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Newsletters: Newsbites

SANS NewsBites is a semiweekly high-level executive summary of the most important news articles that have been published on computer security during the last week. Each news item is very briefly summarized and includes a reference on the web for detailed information, if possible.

Spend five minutes per week to keep up with the high-level perspective of all the latest security news. New issues are delivered free every Tuesday and Friday.

Volume VI - Issue #14

April 07, 2004

More than 1,400 people are in Orlando this week attending SANS2004immersion security training. If you missed Orlando, join us in Montereyin early July for SANSFire2004.


US Representative Putnam Releases Security Task Force Recommendations
US Representative Putnam Holds Hearings on SCADA Security
Bill Gates' Letter About Microsoft Security
Defense Department WiFi Policy
Comparing Windows and Linux Security
ISS Criticized for Giving Patches Only to Customers With Active Maintenance Contracts


Man Sentenced for Nigerian 419 Scam
Task Force Report Says MSBlast was Not Responsible for Blackout
Phishers Exploit IE Hole to Install Keystroke Loggers Surreptitiously
Legal Liability Threat Spurs Companies to Take Action Against Illegal File Sharing on Networks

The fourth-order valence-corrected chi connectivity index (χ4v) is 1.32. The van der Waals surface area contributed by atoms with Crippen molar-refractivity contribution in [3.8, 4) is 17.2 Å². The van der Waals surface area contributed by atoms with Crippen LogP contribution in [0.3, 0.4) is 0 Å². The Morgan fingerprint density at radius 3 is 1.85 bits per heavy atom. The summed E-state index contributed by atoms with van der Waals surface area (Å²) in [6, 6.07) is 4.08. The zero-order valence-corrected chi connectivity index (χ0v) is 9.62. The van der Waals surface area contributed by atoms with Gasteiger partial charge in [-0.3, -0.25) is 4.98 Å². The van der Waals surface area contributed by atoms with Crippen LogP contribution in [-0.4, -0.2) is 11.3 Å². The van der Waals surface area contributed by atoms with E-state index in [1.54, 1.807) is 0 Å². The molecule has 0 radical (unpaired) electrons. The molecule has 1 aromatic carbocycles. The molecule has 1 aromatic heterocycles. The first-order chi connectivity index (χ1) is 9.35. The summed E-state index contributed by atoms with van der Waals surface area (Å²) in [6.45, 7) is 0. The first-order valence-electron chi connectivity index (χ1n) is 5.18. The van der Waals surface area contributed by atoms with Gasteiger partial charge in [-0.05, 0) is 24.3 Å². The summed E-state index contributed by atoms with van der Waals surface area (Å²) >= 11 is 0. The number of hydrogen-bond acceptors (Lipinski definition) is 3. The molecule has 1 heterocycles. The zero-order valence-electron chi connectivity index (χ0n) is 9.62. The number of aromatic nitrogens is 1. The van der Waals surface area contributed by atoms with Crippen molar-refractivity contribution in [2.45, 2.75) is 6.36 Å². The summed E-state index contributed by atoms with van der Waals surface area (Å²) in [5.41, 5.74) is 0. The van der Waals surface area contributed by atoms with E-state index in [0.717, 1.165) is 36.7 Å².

Judge Says File Sharers are Not Breaking Canadian Copyright Law
Open Source Vulnerability Database
8 Million Infected by MSBlast
Security Professionals Note Improvement in Microsoft's Patches
NIST Releases Two Draft IT Security Documents for Comment
Buffalo Spammer Found Guilty
Air Force Network Security Exercise
Americans for a Secure Internet Says Cyber Security is Everyone's Responsibility
UK Companies Concerned About Security of Mandatory Electronic Reporting
Software for Detecting Phishing Schemes
What to Ask When Considering an Integrated Security Device


NCSP Software Security Task Force Releases Report
DHS Information Analysis and Infrastructure Protection Directorate Staffing Shortage
DHS NCSD Director Amit Yoran Interview
Asst. Sec. Liscouski Says DHS Could Respond Appropriately to Cyber Attack on Critical Infrastructure


NetSky.S Detected
Sober.F Spreading in Europe
IP Fragmentation Vulnerability in Multiple OSes
Distributed Denial-of-Service Vulnerability in Cisco 600 Series Web Administration

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US Representative Putnam Releases Security Task Force Recommendations(6 April 2004)

Rep. Adam Putnam, Chairman of the House Government Reform Subcommitteeon Technology, Information Policy, Intergovernmental Relations and theCensus, asked several dozen security industry and business leaders torecommend ways that government and industry can work together to makesubstantial improvements in the national's cyber security. The reportwas released today.

[Editor's Note (Paller): Congressman Putnam has once again shownextraordinary leadership. He did not allow his working group to bedominated by interests funded by large software companies. As you mightexpect, the recommendations from his working group are far more likelyto have real impact on improving security. ]